The FOMC is back in session today, assessing the economy and the need for more stimulus. The meeting ends with an official statement updating the world on the Fed's outlook and any changes to monetary policy at 2:15pm/est on Wednesday. Last week the Wall Street Journal's Jon Hilsenrath reported that a fresh round of easing in some form could be announced tomorrow or during the September meeting as the Fed grows more concerned about the weak recovery. The Hilsenrath leak fueled a 4% rally over three trading sessions.
Exuberance ahead of the Fed is nothing new. Earlier this month, the Federal Reserve Bank of New York released a new study finding that anticipation alone leading up to Fed policy statements has dramatically boosted the broader market. Here's the gist:
"We show that since 1994, more than 80 percent of the equity premium on U.S. stocks has been earned over the twenty-four hours preceding scheduled Federal Open Market Committee (FOMC) announcements (which occur only eight times a year)—a phenomenon we call the pre-FOMC announcement "drift."' -David Lucca, Emanuel Moench July 11, 2012
This pre-FOMC drift has pumped the S&P 500 more than 50% higher than it would be without the gains made in the 24-hour period before Fed statements.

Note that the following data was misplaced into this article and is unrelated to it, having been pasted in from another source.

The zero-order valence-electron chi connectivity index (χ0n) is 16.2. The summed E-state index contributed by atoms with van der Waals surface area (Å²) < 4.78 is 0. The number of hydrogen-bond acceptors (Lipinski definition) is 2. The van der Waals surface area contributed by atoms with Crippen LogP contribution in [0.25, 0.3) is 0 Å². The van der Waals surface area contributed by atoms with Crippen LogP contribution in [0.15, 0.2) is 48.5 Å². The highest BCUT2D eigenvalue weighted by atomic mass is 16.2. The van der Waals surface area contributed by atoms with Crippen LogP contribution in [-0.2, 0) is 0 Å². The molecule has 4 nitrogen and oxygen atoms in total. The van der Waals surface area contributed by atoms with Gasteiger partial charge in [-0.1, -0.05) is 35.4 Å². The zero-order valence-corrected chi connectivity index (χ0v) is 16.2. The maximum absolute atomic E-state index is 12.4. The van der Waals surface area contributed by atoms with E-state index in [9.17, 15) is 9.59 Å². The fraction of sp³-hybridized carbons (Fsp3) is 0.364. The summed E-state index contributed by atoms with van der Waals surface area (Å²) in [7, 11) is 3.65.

"There is an element of truth to this study, that the Fed has been generally a boost to the stock market, especially over the last few years," says Jim Bianco, president of Bianco Research in the attached video. But this Fed-watcher says the impact is weakening and investors shouldn't be so quick to jump when the Fed seems poised to shift its policy.
"I think there probably was a trade and a lot of the algorithmic traders and high frequency traders jumped on it years ago. But what has happened now in the era of quantitative easing, is the Fed leaks out before the official approval of quantitative easing —remember Jackson Hole in 2010—then it winds up happening several weeks later," says Bianco. "And so, by the time you get to the meeting, it's already known what's going to happen."
Critics like Jim Grant warn the Fed has already done too much in effort to debase the dollar and is creating asset bubbles and ultimately the next crisis. And there's John Hussman whose latest note highlights concern that central bank stimulus is giving investors a false sense of security that'll leave them in risky investments and blindsided by the next recession.
Gauging the Fed's next policy move has at times taken on a life of its own (see: the Greenspan briefcase), which can take investors away from what really matters. The Fed is walking a very fine line trying to maintain its independence and integrity, and not to appear to take measures to boost the equity market or cave into political pressure. But given the fact that its policy statements have triggered countless pops and drops in the market throughout the years, we find ourselves understandably captivated for another day, waiting on the Fed.
While they fight for their independence, maybe it's time investors do the same.
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